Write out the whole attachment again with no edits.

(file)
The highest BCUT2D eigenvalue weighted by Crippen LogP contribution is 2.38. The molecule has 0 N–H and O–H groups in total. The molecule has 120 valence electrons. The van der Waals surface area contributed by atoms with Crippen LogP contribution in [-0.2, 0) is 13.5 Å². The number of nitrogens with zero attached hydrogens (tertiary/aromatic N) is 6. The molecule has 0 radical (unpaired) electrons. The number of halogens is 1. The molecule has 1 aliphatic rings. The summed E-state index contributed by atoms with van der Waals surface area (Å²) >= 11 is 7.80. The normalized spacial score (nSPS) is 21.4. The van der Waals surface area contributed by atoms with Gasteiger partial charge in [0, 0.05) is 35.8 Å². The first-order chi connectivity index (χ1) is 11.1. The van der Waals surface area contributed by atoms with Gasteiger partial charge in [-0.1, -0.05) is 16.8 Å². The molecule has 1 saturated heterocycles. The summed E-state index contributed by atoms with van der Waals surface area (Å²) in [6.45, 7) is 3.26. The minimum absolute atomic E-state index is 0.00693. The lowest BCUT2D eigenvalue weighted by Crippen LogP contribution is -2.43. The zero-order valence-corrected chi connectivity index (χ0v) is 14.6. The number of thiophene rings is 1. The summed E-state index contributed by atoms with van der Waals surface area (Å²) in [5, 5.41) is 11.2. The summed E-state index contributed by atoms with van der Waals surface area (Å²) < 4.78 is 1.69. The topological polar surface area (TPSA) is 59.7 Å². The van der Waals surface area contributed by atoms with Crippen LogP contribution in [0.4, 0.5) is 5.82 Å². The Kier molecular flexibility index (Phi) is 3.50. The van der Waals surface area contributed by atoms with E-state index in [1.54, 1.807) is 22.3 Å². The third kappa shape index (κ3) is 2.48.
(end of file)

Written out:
The highest BCUT2D eigenvalue weighted by Crippen LogP contribution is 2.38. The molecule has 0 N–H and O–H groups in total. The molecule has 120 valence electrons. The van der Waals surface area contributed by atoms with Crippen LogP contribution in [-0.2, 0) is 13.5 Å². The number of nitrogens with zero attached hydrogens (tertiary/aromatic N) is 6. The molecule has 0 radical (unpaired) electrons. The number of halogens is 1. The molecule has 1 aliphatic rings. The summed E-state index contributed by atoms with van der Waals surface area (Å²) >= 11 is 7.80. The normalized spacial score (nSPS) is 21.4. The van der Waals surface area contributed by atoms with Gasteiger partial charge in [0, 0.05) is 35.8 Å². The first-order chi connectivity index (χ1) is 11.1. The van der Waals surface area contributed by atoms with Gasteiger partial charge in [-0.1, -0.05) is 16.8 Å². The molecule has 1 saturated heterocycles. The summed E-state index contributed by atoms with van der Waals surface area (Å²) in [6.45, 7) is 3.26. The minimum absolute atomic E-state index is 0.00693. The lowest BCUT2D eigenvalue weighted by Crippen LogP contribution is -2.43. The zero-order valence-corrected chi connectivity index (χ0v) is 14.6. The number of thiophene rings is 1. The summed E-state index contributed by atoms with van der Waals surface area (Å²) in [5, 5.41) is 11.2. The summed E-state index contributed by atoms with van der Waals surface area (Å²) < 4.78 is 1.69. The topological polar surface area (TPSA) is 59.7 Å². The van der Waals surface area contributed by atoms with Crippen LogP contribution in [0.4, 0.5) is 5.82 Å². The Kier molecular flexibility index (Phi) is 3.50. The van der Waals surface area contributed by atoms with E-state index in [1.54, 1.807) is 22.3 Å². The third kappa shape index (κ3) is 2.48.